Recognition of methylated DNA through methyl-CpG binding domain proteins
Nucleic Acids Research
2747 — 2758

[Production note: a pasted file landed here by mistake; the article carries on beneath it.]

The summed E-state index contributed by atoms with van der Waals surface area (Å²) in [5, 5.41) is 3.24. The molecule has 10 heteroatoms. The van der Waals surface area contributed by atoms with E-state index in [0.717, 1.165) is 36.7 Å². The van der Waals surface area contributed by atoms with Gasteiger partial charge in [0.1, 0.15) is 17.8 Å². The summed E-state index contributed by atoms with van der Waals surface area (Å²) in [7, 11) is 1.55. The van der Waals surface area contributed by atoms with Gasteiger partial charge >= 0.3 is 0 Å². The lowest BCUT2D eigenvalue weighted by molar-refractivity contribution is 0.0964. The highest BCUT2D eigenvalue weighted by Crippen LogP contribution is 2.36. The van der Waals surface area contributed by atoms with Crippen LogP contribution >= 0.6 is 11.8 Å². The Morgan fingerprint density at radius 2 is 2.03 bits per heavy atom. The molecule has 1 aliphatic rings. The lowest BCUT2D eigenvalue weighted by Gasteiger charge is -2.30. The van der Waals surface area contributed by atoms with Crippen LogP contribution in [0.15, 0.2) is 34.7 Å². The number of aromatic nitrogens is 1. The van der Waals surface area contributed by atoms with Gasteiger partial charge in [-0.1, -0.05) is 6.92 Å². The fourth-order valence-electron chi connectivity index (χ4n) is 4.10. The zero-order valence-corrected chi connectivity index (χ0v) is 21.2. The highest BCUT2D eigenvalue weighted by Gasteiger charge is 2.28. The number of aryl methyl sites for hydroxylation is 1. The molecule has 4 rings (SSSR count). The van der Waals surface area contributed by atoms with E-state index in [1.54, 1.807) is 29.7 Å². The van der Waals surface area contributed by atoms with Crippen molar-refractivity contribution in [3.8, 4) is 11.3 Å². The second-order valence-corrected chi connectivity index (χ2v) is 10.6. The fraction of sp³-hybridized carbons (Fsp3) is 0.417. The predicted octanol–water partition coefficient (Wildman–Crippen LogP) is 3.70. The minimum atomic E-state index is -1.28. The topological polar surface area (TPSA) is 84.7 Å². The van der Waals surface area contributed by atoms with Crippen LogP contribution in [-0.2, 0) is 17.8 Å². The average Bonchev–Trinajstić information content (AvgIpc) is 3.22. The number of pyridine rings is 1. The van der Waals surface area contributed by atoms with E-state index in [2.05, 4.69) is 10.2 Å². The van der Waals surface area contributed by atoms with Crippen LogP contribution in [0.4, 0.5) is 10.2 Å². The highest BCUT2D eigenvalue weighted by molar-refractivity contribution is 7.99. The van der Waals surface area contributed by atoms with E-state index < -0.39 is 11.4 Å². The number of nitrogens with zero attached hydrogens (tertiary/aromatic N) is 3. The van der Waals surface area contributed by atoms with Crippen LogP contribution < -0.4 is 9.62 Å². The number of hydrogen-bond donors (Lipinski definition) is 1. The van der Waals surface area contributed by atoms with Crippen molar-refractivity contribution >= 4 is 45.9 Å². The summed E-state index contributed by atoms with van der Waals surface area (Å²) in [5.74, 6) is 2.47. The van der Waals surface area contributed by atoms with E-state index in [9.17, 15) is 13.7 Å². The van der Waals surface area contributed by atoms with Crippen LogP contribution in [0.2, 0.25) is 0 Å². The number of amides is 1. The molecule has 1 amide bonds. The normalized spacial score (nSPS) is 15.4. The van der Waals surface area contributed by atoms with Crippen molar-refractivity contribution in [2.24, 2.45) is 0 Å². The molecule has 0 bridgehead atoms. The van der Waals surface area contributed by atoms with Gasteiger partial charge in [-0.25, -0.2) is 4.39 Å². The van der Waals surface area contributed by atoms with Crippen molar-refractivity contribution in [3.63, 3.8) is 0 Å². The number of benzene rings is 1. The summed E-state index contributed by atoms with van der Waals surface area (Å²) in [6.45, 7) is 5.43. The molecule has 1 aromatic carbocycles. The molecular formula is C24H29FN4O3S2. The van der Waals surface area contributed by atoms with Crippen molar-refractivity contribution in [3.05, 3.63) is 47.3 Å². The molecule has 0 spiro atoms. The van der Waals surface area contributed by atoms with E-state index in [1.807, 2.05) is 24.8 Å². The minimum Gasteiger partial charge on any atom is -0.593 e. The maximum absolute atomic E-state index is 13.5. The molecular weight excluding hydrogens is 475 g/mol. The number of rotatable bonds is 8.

DNA methylation is a key regulatory control route in epigenetics, involving gene silencingand chromosome inactivation. It has been recognized that methyl-CpG binding domain (MBD) proteins play an important role in interpreting the genetic information encoded by methylated DNA (mDNA). Although the function of MBD proteins has attracted considerable attention and is well characterized, the mechanism underlying mDNA recognition by MBD proteins is still poorly understood. In this article, we demonstrate that the methyl-CpG dinucleotides are recognized at the MBD-mDNA interface by two MBD arginines through an interplay of hydrogen bonding and cation-p interaction. Through molecular dynamics and quantum-chemistry calculations we investigate the methyl-cytosine recognition process and demonstrate that methylation enhances MBD-mDNA binding by increasing the hydrophobic interfacial area and by strengthening the interaction between mDNA and MBD proteins. Free-energy perturbation calculations also show that methylation yields favorable contribution to the binding free energy for MBD-mDNA complex.